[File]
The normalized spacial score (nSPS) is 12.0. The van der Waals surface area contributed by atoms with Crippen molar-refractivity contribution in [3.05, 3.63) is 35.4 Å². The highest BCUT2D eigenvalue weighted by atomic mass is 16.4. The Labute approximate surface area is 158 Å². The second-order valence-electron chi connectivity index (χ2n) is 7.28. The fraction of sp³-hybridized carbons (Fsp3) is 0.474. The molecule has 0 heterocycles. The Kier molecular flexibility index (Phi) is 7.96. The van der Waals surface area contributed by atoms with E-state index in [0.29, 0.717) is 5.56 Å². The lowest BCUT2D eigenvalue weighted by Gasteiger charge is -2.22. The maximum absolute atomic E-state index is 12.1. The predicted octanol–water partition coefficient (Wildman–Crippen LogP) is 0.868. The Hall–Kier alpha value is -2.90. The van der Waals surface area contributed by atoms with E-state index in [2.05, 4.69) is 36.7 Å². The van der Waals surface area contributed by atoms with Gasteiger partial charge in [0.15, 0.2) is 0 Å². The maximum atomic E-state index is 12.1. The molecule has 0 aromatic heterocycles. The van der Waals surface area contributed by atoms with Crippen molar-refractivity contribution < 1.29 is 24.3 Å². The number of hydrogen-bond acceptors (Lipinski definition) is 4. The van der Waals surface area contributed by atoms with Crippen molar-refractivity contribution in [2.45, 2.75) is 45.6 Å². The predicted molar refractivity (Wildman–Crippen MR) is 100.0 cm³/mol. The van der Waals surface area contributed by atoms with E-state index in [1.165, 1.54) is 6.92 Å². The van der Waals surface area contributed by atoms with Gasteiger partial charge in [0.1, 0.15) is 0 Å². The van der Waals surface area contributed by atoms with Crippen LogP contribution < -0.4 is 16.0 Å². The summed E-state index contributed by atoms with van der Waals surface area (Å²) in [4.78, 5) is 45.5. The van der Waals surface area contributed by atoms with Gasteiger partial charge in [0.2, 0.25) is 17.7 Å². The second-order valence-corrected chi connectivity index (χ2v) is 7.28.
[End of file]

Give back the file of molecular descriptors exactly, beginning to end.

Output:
The normalized spacial score (nSPS) is 12.0. The van der Waals surface area contributed by atoms with Crippen molar-refractivity contribution in [3.05, 3.63) is 35.4 Å². The highest BCUT2D eigenvalue weighted by atomic mass is 16.4. The Labute approximate surface area is 158 Å². The second-order valence-electron chi connectivity index (χ2n) is 7.28. The fraction of sp³-hybridized carbons (Fsp3) is 0.474. The molecule has 0 heterocycles. The Kier molecular flexibility index (Phi) is 7.96. The van der Waals surface area contributed by atoms with E-state index in [0.29, 0.717) is 5.56 Å². The lowest BCUT2D eigenvalue weighted by Gasteiger charge is -2.22. The maximum absolute atomic E-state index is 12.1. The predicted octanol–water partition coefficient (Wildman–Crippen LogP) is 0.868. The Hall–Kier alpha value is -2.90. The van der Waals surface area contributed by atoms with E-state index in [2.05, 4.69) is 36.7 Å². The van der Waals surface area contributed by atoms with Gasteiger partial charge in [0.15, 0.2) is 0 Å². The maximum atomic E-state index is 12.1. The molecule has 0 aromatic heterocycles. The van der Waals surface area contributed by atoms with Crippen molar-refractivity contribution < 1.29 is 24.3 Å². The number of hydrogen-bond acceptors (Lipinski definition) is 4. The van der Waals surface area contributed by atoms with Crippen molar-refractivity contribution in [2.45, 2.75) is 45.6 Å². The predicted molar refractivity (Wildman–Crippen MR) is 100.0 cm³/mol. The van der Waals surface area contributed by atoms with E-state index in [1.165, 1.54) is 6.92 Å². The van der Waals surface area contributed by atoms with Gasteiger partial charge in [0.1, 0.15) is 0 Å². The van der Waals surface area contributed by atoms with Crippen LogP contribution < -0.4 is 16.0 Å². The summed E-state index contributed by atoms with van der Waals surface area (Å²) in [4.78, 5) is 45.5. The van der Waals surface area contributed by atoms with Gasteiger partial charge in [0.2, 0.25) is 17.7 Å². The second-order valence-corrected chi connectivity index (χ2v) is 7.28.